Night after night, last August in the Wind River Range, I had a fantastic sky full of stars, and it set me to thinking. One question that came up was the difference between stars and planets.
Modern astronomy has one answer, and the old astronomy has a completely different one.
Every schoolchild knows the modern answer. Planets—of which the earth is one—orbit the sun, which is a star. Planets emit no light and little or no heat. Stars, in contrast, are insanely bright and hot. Though many times bigger than planets, they (except for our sun) look tiny because they are so far away.
Few schoolchildren know the old answer. Not many highly educated adults do either. One really smart friend with multiple degrees in sciencey fields said it was completely new to her when I explained how the times of moonrise and moonset cycle through the 24-hour day in lockstep with the moon’s phases. Used to be, everyone knew that.
For thousands of years, in nearly all cultures, the following difference between stars and planets was pretty universally known, because anyone can figure it out by diligently observing the night sky with the naked eye and noting its patterns over time.
(They had one big advantage over us moderns. Before 100 or even 40 years ago, the typical naked eye saw a lot more stars than it does now, due to urban light pollution.)
Stars—the overwhelming majority of those dots of light in the night sky—are rigidly, perpetually fixed in relation to each other. That’s kind of amazing: the same pattern, century after century. (It turns out they actually do move, as higher-tech astronomers have learned, but it’s imperceptible at human time scales.) At the same time, this rigid panoply is in perpetual motion as a whole relative to the horizon, on both nightly and yearly cycles. Nightly, it wheels around a center point near the North Star. The panoply we see at any one moment is a hemisphere, but the entire panoply must be much larger, as new portions of it continuously unfurl at one horizon while equal portions sink beneath the opposite horizon.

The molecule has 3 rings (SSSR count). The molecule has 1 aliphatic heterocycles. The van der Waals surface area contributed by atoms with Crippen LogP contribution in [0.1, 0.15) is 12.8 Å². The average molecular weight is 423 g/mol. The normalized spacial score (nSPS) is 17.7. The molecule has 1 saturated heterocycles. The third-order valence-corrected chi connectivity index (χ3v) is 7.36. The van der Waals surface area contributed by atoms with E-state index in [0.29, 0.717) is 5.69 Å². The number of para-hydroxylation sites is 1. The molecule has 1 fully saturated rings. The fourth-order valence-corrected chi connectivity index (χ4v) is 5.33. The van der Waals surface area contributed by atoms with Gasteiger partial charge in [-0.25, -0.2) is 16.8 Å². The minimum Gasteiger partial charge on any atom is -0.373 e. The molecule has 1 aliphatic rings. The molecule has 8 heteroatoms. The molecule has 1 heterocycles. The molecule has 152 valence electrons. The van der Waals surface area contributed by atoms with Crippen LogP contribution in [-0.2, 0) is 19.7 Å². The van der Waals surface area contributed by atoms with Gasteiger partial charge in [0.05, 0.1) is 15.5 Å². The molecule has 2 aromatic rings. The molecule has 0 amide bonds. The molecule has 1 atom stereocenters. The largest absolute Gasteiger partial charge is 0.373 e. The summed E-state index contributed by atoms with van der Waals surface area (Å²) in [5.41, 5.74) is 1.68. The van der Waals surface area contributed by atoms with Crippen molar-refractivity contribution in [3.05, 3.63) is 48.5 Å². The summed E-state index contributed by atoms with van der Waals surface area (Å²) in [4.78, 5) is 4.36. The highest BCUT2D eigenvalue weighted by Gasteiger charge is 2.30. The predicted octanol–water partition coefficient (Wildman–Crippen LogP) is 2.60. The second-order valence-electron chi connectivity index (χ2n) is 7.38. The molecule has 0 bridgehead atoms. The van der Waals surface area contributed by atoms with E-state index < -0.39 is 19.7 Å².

Planets, in contrast, are the five visible dots of light that differ by slowly moving about across the panoply—“wanderers,” the Greeks called them, planetes. The other celestial bodies in motion are very different: sun and moon are huge discs; shooting stars dart ephemerally; comets turn up in slow motion every once in a very long while.
Comparing the new and old astronomies in terms of quality, I decided that modern astronomy is more interesting; deeper; more satisfying if you’re looking for explanations. I’m in awe of the remarkable intellects who figured it out.
The old astronomy, on the other hand, is more factual and more useful.
Factual, in that its facts (outlined above) survive intact as they have for millenia. In contrast, any given fact of modern astronomy, from basics like the number of planets to esoterica like the abundance of dark matter, stands a serious risk of getting deposed during your lifetime.
Useful, because it provided the basis for measuring time, as well as the basis for navigating around the earth. (Down here on earth, we no longer need stars to navigate by, but our spacecraft still use them.)
For sheer utility, has anything come directly out of post–Copernican astronomy that can bat in the same league as those two things? I couldn’t think of any, but my friend Chris Leger pointed out a foreseeable use that could one-up the old astronomy: predicting and averting an asteroid collision.
So. The old astronomy is truer and (so far) more useful, yet we’ve gone and dropped it from the curriculum of being human. What’s up with that?
To me, it’s one of many ways of being out of touch with the real world.
After stars vs. planets, I moved on to jetliners. Later than approximately midnight, they cross the Wyoming sky only from west to east, and after a while of doing that they cease. I think I can explain that one, too.